that, at the time the Portugese arrived in India, and for a few years subsequent to that period, the Syrian Christians stood high in the estimation of their Heathen Rulers and neighbours. They enjoyed many privileges under the Native Princes; ranked with the Nobility of the Country; the authority of their Bishops was allowed to extend to all Civil as well as Ecclesiastical affairs; they were carefully instructed in the use of arms, from their eighth to their twenty-fifth year, and were excellent hunters: the more of them a Pagan Prince had in his dominions, the more was he feared and esteemed; and not more than two hundred years ago, they furnished the Rajah of Cochin with 50,000 of the best soldiers: on that account, as well as on that of their fidelity and strict attachment to the truth in every thing, the Native Princes cherished and countenanced them in every possible way. In virtue of privileges granted by Sharen Permaul, former Emperor of Malabar, they took precedency of the Nairs, who are the Nobility of the country; and they were second in rank only to the Brahmins. The Kings themselves manifested an extraordinary veneration for them. The inferior castes looked up to them for protection against the oppres
sions of the higher castes. They depended directly on the Prince or Minister, and not on the Provincial Governors. They themselves punished any infringement of their privileges, or insult offered them, by a Pagan. The Nairs, who are the Nobility and Warriors in Malabar, then respected them very highly, and considered it a great honour to be regarded as their brothers. So numerous were their privileges, that La Croze says it would be tiresome to describe them all. It was permitted only to the Brahmins, and them, to have inclosed porches before their houses. They were authorised to ride and travel on elephants; a distinction accorded only to them and the Heirs of the Crown. They sat in presence of the King and his Ministers, even on the same carpet; a privilege granted to Embassadors only. The King of Paroor, having wished, during the preceding century, to extend this privilege to the Nairs, the Christians declared war against him, and obliged him to restore affairs to their former state.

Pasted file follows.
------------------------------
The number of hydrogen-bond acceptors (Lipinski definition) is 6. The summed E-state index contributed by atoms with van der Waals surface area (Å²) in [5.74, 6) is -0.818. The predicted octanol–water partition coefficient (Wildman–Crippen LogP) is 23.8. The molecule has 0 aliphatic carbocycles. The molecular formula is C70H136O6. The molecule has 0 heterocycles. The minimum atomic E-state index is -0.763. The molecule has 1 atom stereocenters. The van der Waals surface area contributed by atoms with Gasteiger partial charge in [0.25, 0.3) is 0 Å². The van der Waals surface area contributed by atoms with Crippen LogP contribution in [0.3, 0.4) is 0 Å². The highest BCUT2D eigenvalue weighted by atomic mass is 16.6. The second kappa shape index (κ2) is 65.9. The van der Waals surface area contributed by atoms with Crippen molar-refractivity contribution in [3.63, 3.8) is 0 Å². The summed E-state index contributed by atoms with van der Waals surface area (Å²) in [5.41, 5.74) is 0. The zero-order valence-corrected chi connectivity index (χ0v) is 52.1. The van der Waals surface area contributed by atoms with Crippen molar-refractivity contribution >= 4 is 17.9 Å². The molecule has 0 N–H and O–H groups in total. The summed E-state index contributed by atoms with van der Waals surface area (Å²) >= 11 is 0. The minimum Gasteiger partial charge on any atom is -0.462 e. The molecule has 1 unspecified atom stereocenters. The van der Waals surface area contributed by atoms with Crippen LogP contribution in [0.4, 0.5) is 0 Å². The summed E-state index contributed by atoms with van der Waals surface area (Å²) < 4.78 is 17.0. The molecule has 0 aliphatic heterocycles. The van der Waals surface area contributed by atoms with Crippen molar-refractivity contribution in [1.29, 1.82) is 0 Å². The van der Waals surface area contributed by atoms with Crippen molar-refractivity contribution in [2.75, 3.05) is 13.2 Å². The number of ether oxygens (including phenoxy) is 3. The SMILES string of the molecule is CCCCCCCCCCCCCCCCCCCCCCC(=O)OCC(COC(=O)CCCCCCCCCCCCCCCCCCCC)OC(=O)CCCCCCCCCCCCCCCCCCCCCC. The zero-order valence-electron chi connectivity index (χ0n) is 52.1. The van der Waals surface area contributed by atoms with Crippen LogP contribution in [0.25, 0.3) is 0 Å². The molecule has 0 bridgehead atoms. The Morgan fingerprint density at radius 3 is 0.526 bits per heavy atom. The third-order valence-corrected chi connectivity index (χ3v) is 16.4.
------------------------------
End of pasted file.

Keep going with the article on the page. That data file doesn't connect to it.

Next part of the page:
Lieutenant-Colonel John Munro, late Resident at the Court of Travancore, in his* "Address to the Government of Fort St.
* This Address was published in the Appendix of the Twentieth Report of the Church Missionary Society.
George on the State of Christianity in that Residency," cites this account of the Syrians' privileges and respectability, in proof of the extraordinary advancement of the Christian Religion in a country governed and inhabited by the Hindoos. I quote it, to shew that they were not, in La Croze's time, so contemptible in the eyes of the Heathen as the Abbé Dubois represents them at present. At the period of the Roman-Catholics unwarrantable interference with them, they lived in the full enjoyment of these immunities : and though they subsequently lost much of their respectability (for which they have to blame only their Popish persecutors), they are yet held in greater estimation than the Native Roman Catholics; and at the very time when the Abbé wrote the Letter in which he asserts the contrary, and represents them as held in great contempt, they were actually rising again in respectability, and in the estimation of their Rulers.
In 1818, three years subsequent to the date of the Abbé's Letter, Lieutenant-Colonel Munro, who had for some time known the Syrians intimately, thus described them, in his Address to the Madras Government, already referred to
"Notwithstanding the misfortunes which